Recently I have been reading various takes on the Myth of Prometheus. Although ancient writers are split in assessing Prometheus – he’s either a good guy who assists humanity or he’s too competitive and egoistic for his own good – they agree on one thing. The great Titan stealthily ascended to Mount Olympus, stole heavenly fire from Zeus, and gave it to humankind! How did he achieve this feat? The stolen fire was hidden in the hollow of a fennel stalk! Clearly, fennel and ‘tamed’ fire – the hearth & cookery – go back a very, very long way.
The ancient Romans used fennel (feniculum) in the preservation of olives. Moderation in consumption was advised, however. According to Pliny the Elder (23-79 C.E.), the author of an encyclopedic text that traces the “nature of things” from their raw state (say, a block of marble) to a finished product (a beautifully carved statue), cautions that fennel can be a source of headaches! (Pliny, Natural History, 20.95)
Not all Romans subscribed to Pliny’s less than positive view of fennel’s effects. Some believed that snakes ate fennel just before they shed their skins as a way to preserve and improve their eyesight. This notion carried forward with a human application. A manuscript, which dates to around 800 and is in Paris’ Bibliothèque Nationale, contains the following medicinal recipe.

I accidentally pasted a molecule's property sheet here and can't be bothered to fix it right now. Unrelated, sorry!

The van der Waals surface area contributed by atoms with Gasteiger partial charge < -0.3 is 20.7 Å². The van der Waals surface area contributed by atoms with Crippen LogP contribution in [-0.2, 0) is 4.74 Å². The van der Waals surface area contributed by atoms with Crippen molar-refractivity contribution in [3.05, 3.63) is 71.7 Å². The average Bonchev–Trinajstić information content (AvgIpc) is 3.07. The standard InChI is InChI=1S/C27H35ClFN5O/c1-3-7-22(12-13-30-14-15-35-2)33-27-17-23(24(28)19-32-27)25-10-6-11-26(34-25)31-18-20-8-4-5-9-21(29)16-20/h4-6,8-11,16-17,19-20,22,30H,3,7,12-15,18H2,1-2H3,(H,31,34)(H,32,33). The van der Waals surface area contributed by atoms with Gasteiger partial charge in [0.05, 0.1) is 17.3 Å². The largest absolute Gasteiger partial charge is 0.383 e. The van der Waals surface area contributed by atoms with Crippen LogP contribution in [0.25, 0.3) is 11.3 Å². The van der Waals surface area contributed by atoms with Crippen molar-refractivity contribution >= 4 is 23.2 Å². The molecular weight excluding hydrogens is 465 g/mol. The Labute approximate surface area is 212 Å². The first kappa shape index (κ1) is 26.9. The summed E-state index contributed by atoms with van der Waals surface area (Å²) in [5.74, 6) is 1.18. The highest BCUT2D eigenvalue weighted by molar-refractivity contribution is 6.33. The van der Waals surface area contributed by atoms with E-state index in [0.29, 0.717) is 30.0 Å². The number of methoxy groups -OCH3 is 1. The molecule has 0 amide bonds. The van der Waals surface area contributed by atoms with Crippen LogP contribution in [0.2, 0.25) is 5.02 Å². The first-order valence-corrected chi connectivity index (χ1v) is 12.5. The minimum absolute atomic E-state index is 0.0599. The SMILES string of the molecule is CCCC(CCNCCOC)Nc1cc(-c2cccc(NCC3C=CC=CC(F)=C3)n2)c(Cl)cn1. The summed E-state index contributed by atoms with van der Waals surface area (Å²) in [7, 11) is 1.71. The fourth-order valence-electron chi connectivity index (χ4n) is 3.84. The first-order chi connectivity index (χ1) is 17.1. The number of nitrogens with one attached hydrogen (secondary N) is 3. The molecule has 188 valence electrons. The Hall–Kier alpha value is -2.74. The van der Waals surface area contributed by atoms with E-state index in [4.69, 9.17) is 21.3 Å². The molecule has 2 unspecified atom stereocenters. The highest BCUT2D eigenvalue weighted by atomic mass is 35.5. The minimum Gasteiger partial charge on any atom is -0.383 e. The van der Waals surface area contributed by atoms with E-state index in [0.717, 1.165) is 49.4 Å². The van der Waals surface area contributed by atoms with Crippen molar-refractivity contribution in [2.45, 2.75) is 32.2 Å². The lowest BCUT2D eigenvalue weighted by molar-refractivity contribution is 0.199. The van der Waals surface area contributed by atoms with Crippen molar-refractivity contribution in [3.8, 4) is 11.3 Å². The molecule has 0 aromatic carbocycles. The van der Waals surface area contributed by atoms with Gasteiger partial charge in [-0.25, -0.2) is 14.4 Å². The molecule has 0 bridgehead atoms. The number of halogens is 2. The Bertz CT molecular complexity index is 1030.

Mix the gall of a vulture “with sugar of fennel & horehound & with oil of balsam & Attic honey.” Apply the mixture to hurting eyes each morning “to drive away pain.”
Fennel could drive away ills other than physical pain. On Midsummer’s Eve during the medieval period fennel was placed above doorways to ward off evil spirits. (If you needed to drive away troublesome dwarfs and demons you were advised to sprinkle caraway seed mixed with salt!) Whatever its prescribed uses, fennel was readily found growing in medieval and Renaissance gardens, or so suggests its presence in “’ The Feate of Gardening’ of Mayster Jon Gardener,” written around 1350.
Bartolomeo Scappi’s “The Art and Craft of a Master Cook,” 1570, contains numerous recipes for preparing fennel in its wild and sweet forms as well as directions for grinding seed into flour. In “De arte coquinaria” (or the Art of Cooking), Martino of Como – to whom Bartolomeo Scappi pays tribute – offers directions for cooking fennel fritters.
“Prepare a mixture [some sifted flour, some water, salt & sugar] in the same way and shape as above (into a malleable dough]… and take some fennel that has blossomed, and if desired, you can leave the fennel fronds attached… then dredge and turn them well in the mixture and fry in good rendered lard or in equal amounts of oil and butter.”
Although Giacomo Castelvetro repeated in 1614 Scappi’s earlier claim that boiled “young shoots” of fennel serve as a delectable Lenten dish, it is his advice on the effects of fennel on the palate when consumed with wine that is most interesting.
“This medicinal plant has several good effects. One is that it improves the taste of bad wine – our villainous Venetian wine-sellers solicitously offer innocent or simple-minded customers a piece of nice fennel to eat with their wine.” Charlatans!!!
*** For the record, Mario Batali matches his Porchetta with Fennel Gratinato with either a Gruner Weltliner or a Zinfandel. See: winespectator.com
To this Castelvetro adds,
“The other virtues of fennel are that it warms a cold stomach, gets rid of wind, helps digestion and sweetens bad breath.” (Castelvetro, “The Fruits, Herbs & Vegetables of Italy,” trans. Gillian Riley (Prospect Books, 2012), p. 65.)